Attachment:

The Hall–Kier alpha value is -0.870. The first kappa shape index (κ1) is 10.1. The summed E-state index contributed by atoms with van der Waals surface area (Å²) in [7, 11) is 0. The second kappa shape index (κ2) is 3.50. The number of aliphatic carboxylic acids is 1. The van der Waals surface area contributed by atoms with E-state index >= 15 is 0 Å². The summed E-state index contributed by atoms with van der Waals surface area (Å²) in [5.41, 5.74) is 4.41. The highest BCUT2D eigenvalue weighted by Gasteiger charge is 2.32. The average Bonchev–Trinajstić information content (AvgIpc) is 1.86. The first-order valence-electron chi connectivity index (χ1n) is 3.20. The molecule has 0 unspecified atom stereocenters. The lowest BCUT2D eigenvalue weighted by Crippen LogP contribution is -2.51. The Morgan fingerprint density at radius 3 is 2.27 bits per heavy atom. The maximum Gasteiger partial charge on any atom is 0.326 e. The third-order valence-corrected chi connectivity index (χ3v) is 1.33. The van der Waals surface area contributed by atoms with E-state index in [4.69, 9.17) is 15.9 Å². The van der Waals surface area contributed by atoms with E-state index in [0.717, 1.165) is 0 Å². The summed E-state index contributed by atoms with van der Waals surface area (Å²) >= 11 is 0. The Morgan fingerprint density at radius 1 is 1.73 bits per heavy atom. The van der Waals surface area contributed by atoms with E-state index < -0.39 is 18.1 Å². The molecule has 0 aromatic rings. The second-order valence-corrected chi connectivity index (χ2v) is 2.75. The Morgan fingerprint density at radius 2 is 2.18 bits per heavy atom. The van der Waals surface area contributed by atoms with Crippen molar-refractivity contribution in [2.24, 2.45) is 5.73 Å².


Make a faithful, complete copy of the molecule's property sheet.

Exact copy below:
The Hall–Kier alpha value is -0.870. The first kappa shape index (κ1) is 10.1. The summed E-state index contributed by atoms with van der Waals surface area (Å²) in [7, 11) is 0. The second kappa shape index (κ2) is 3.50. The number of aliphatic carboxylic acids is 1. The van der Waals surface area contributed by atoms with E-state index >= 15 is 0 Å². The summed E-state index contributed by atoms with van der Waals surface area (Å²) in [5.41, 5.74) is 4.41. The highest BCUT2D eigenvalue weighted by Gasteiger charge is 2.32. The average Bonchev–Trinajstić information content (AvgIpc) is 1.86. The first-order valence-electron chi connectivity index (χ1n) is 3.20. The molecule has 0 unspecified atom stereocenters. The lowest BCUT2D eigenvalue weighted by Crippen LogP contribution is -2.51. The Morgan fingerprint density at radius 3 is 2.27 bits per heavy atom. The maximum Gasteiger partial charge on any atom is 0.326 e. The third-order valence-corrected chi connectivity index (χ3v) is 1.33. The van der Waals surface area contributed by atoms with E-state index in [4.69, 9.17) is 15.9 Å². The van der Waals surface area contributed by atoms with E-state index in [0.717, 1.165) is 0 Å². The summed E-state index contributed by atoms with van der Waals surface area (Å²) >= 11 is 0. The Morgan fingerprint density at radius 1 is 1.73 bits per heavy atom. The van der Waals surface area contributed by atoms with E-state index < -0.39 is 18.1 Å². The molecule has 0 aromatic rings. The second-order valence-corrected chi connectivity index (χ2v) is 2.75. The Morgan fingerprint density at radius 2 is 2.18 bits per heavy atom. The van der Waals surface area contributed by atoms with Crippen molar-refractivity contribution in [2.24, 2.45) is 5.73 Å².